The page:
42. #42 Dr. Steve
    July 7, 2006

    Tara – not to dismiss your gripe but it sounds to me like communication breakdown. I have had more than one patient who is “allergic to codeine” call me back about a vicodin prescription becuase it has “hydrocodone” in it. The “codone” part looks similar to codeine. But they are not the same and if the reaction is “GI upset” then there is no reason to avoid hydrocodone. Since you are getting second-hand information and I am therefore working with third-hand information it is difficult to be accurate.

    However, refusal to prescribe vicodin and substituting codeine (which is actually quite commonly abuse) doesn’t pass the sniff test. I can’t see any reason why even the most hardened moralist would take such a hard stance against one opiate and freely dispense another one so similar and so prone to abuse.

  43. #43 Tara C. Smith
    July 7, 2006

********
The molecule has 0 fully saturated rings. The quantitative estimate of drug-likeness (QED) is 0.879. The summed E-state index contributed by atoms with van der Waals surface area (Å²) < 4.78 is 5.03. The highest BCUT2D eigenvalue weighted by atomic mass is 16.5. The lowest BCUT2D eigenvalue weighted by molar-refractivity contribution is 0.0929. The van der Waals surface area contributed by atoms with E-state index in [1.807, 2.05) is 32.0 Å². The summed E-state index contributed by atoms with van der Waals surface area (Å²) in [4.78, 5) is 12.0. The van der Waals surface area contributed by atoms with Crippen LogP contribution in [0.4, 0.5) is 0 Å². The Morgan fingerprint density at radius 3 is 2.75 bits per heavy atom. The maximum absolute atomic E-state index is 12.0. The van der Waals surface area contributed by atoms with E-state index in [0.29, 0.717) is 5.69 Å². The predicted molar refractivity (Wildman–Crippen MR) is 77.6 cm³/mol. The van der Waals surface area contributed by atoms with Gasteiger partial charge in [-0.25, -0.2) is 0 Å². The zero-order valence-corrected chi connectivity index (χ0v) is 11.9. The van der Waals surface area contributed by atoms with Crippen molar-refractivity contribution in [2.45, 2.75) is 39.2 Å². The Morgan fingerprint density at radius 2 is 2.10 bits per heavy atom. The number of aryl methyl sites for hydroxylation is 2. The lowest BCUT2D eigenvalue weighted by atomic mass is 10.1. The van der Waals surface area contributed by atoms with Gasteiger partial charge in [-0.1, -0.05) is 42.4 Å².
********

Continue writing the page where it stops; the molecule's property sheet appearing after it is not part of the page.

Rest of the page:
I agree about the second- and third-hand information, and I hadn’t realized that Vicodin had a generic that sounded similar to codeine. But I’m almost 100% sure that wasn’t the switch, because they (my relative and her husband) googled the drug they gave her to find out more information about it. That’s what the husband took back into the pharmacy when I said “She sent him back, with the codeine ingredient circled”–he took the printout of the web page detailing the drug as a codeine-containing product. And I certainly am not sure whether the switch had anything to do with moral values of the pharmacist/tech/whomever. I mention that in the post because that’s played a role in prior stories like this, but in this case, I have no idea whether it was any moral issue or (more likely, it seems) simple incompetence.